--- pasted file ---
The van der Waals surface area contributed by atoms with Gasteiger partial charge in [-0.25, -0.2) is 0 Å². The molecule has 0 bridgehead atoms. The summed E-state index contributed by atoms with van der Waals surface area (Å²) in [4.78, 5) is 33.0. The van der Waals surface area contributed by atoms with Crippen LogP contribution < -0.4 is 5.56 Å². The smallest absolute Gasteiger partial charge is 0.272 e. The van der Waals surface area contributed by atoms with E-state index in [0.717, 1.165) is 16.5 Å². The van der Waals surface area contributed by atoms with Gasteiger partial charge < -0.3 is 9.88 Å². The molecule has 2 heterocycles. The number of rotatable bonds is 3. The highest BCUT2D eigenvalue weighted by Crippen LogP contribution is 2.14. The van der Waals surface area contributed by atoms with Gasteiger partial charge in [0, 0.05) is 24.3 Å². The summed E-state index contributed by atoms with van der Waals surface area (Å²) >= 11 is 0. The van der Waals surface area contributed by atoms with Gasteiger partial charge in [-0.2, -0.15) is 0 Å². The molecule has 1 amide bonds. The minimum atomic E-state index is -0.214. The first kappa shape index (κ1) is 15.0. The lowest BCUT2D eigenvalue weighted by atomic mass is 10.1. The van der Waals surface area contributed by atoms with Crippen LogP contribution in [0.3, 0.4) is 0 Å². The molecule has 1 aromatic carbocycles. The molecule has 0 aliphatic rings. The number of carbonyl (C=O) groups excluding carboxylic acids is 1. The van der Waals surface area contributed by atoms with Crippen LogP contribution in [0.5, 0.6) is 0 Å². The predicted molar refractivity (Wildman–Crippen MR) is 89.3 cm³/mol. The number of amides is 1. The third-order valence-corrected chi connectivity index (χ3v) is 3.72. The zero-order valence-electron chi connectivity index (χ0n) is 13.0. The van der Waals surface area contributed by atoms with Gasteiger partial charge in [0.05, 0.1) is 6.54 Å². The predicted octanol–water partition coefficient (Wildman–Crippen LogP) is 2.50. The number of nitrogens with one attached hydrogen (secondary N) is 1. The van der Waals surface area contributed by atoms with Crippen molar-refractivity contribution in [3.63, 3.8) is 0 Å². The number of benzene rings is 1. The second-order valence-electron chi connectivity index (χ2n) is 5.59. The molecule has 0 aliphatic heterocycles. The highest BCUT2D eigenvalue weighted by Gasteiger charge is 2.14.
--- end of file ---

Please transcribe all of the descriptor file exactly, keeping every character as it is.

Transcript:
The van der Waals surface area contributed by atoms with Gasteiger partial charge in [-0.25, -0.2) is 0 Å². The molecule has 0 bridgehead atoms. The summed E-state index contributed by atoms with van der Waals surface area (Å²) in [4.78, 5) is 33.0. The van der Waals surface area contributed by atoms with Crippen LogP contribution < -0.4 is 5.56 Å². The smallest absolute Gasteiger partial charge is 0.272 e. The van der Waals surface area contributed by atoms with E-state index in [0.717, 1.165) is 16.5 Å². The van der Waals surface area contributed by atoms with Gasteiger partial charge < -0.3 is 9.88 Å². The molecule has 2 heterocycles. The number of rotatable bonds is 3. The highest BCUT2D eigenvalue weighted by Crippen LogP contribution is 2.14. The van der Waals surface area contributed by atoms with Gasteiger partial charge in [0, 0.05) is 24.3 Å². The summed E-state index contributed by atoms with van der Waals surface area (Å²) >= 11 is 0. The van der Waals surface area contributed by atoms with Gasteiger partial charge in [-0.2, -0.15) is 0 Å². The molecule has 1 amide bonds. The minimum atomic E-state index is -0.214. The first kappa shape index (κ1) is 15.0. The lowest BCUT2D eigenvalue weighted by atomic mass is 10.1. The van der Waals surface area contributed by atoms with Crippen LogP contribution in [0.3, 0.4) is 0 Å². The molecule has 1 aromatic carbocycles. The molecule has 0 aliphatic rings. The number of carbonyl (C=O) groups excluding carboxylic acids is 1. The van der Waals surface area contributed by atoms with Crippen LogP contribution in [0.5, 0.6) is 0 Å². The predicted molar refractivity (Wildman–Crippen MR) is 89.3 cm³/mol. The number of amides is 1. The third-order valence-corrected chi connectivity index (χ3v) is 3.72. The zero-order valence-electron chi connectivity index (χ0n) is 13.0. The van der Waals surface area contributed by atoms with Gasteiger partial charge in [0.05, 0.1) is 6.54 Å². The predicted octanol–water partition coefficient (Wildman–Crippen LogP) is 2.50. The number of nitrogens with one attached hydrogen (secondary N) is 1. The van der Waals surface area contributed by atoms with Crippen molar-refractivity contribution in [3.63, 3.8) is 0 Å². The number of benzene rings is 1. The second-order valence-electron chi connectivity index (χ2n) is 5.59. The molecule has 0 aliphatic heterocycles. The highest BCUT2D eigenvalue weighted by Gasteiger charge is 2.14.